In one room there are many photos and also items like fishing nets and a boat. In a small room there is a long timeline tapestry showing the history of the Estonian Swedes and upstairs there is an exhibition of traditional weaving and needlework.
There were signs in Estonian and Swedish, but I think there were also leaflets with information in other languages. Admission was 30 EEK (April 2010).
The museum is open Tuesdays - Saturdays between 10 - 18 (May - August) and between 11 - 16 (September - April).
The little baroque town hall looks tiny next to the castle. Even for the administration of a small town like Haapsalu it has become too small in the meantime. It is now the seat of Läänemaa Muuseum, a museum aboput the history and culture of the district.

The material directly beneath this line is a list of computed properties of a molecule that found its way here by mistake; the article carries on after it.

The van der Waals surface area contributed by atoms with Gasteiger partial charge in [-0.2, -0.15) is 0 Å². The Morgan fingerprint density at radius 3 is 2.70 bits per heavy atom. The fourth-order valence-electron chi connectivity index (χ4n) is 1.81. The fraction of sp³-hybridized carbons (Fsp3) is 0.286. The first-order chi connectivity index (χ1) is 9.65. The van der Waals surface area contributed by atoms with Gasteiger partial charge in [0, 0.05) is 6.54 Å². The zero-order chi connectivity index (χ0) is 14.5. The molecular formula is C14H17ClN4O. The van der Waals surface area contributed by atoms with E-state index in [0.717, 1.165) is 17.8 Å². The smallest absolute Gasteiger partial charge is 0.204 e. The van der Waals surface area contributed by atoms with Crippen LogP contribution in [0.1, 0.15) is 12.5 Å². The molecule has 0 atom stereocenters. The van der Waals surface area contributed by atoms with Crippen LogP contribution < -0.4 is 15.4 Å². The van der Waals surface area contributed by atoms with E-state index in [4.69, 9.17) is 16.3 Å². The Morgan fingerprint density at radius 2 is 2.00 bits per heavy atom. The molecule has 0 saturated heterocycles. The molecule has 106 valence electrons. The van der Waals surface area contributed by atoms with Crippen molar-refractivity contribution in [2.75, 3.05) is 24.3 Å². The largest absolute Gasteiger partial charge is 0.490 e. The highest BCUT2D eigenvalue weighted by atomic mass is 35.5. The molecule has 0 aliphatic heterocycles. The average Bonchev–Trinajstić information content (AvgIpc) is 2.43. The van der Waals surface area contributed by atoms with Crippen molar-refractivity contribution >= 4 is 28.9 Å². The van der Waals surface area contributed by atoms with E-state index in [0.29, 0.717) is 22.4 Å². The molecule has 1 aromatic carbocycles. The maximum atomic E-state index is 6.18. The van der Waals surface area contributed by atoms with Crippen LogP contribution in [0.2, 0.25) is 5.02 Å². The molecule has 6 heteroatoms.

Opening hours: Oct 1 - Apr 30 Tue - Sat 11.00-16.00
May 1 - Sep 30 Tue - Sat 10.00-18.00
Entrance fees: adults 25 EEK, students 20 EEK, schoolkids 10 EEK
Lots of stories and legends are around about Czar Peter the Great and how he learned the profession of a carpenter in Holland - remember Lortzing's opera. Haapsalu tells how he visited the town incognito and stayed overnight with a citizen of the town whom he recognized as a colleague. The man was also a carpenter. His house in Rüütli where Peter is said to have stayed in 1715 is marked with a sign in Estonian and Russian.
A sad legend tells about a young Estonian girl who was in love with the Dean of the cathedral, and vice versa. Not only was he a cleric, the inner castle was fobidden ground for any female. The Dean tried to smuggle his girl into the castle, disguised in a boy's clothes. However, she was caught. Punishment was severe for her (but not for him, as usual it's the woman who is blamed alone). She was mured alive in a wall. Perfect conditions for a poor soul to become a ghost.